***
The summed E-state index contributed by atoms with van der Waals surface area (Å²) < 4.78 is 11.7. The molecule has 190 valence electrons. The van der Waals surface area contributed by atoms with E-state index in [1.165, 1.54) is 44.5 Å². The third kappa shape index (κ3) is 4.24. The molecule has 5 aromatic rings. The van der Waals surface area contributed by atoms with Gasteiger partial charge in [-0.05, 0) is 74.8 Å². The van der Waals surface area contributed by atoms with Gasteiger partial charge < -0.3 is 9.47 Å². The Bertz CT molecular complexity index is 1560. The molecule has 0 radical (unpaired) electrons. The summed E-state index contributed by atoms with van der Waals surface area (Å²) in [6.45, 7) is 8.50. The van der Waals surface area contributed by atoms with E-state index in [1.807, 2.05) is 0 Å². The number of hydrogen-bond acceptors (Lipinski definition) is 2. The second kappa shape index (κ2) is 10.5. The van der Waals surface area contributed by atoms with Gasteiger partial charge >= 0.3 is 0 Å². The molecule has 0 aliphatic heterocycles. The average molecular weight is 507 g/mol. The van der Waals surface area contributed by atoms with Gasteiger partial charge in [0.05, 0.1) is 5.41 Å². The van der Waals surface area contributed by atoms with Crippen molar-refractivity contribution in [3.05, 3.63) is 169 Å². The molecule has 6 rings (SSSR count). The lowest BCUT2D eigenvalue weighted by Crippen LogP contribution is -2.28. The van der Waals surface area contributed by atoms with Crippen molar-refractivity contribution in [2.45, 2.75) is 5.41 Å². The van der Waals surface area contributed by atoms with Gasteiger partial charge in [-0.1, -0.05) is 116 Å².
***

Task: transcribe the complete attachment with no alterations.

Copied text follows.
The summed E-state index contributed by atoms with van der Waals surface area (Å²) < 4.78 is 11.7. The molecule has 190 valence electrons. The van der Waals surface area contributed by atoms with E-state index in [1.165, 1.54) is 44.5 Å². The third kappa shape index (κ3) is 4.24. The molecule has 5 aromatic rings. The van der Waals surface area contributed by atoms with Gasteiger partial charge in [-0.05, 0) is 74.8 Å². The van der Waals surface area contributed by atoms with Gasteiger partial charge < -0.3 is 9.47 Å². The Bertz CT molecular complexity index is 1560. The molecule has 0 radical (unpaired) electrons. The summed E-state index contributed by atoms with van der Waals surface area (Å²) in [6.45, 7) is 8.50. The van der Waals surface area contributed by atoms with E-state index in [1.807, 2.05) is 0 Å². The number of hydrogen-bond acceptors (Lipinski definition) is 2. The second kappa shape index (κ2) is 10.5. The van der Waals surface area contributed by atoms with Gasteiger partial charge >= 0.3 is 0 Å². The molecule has 0 aliphatic heterocycles. The average molecular weight is 507 g/mol. The van der Waals surface area contributed by atoms with Gasteiger partial charge in [0.05, 0.1) is 5.41 Å². The van der Waals surface area contributed by atoms with Crippen molar-refractivity contribution in [3.05, 3.63) is 169 Å². The molecule has 6 rings (SSSR count). The lowest BCUT2D eigenvalue weighted by Crippen LogP contribution is -2.28. The van der Waals surface area contributed by atoms with Crippen molar-refractivity contribution in [2.45, 2.75) is 5.41 Å². The van der Waals surface area contributed by atoms with Gasteiger partial charge in [-0.1, -0.05) is 116 Å².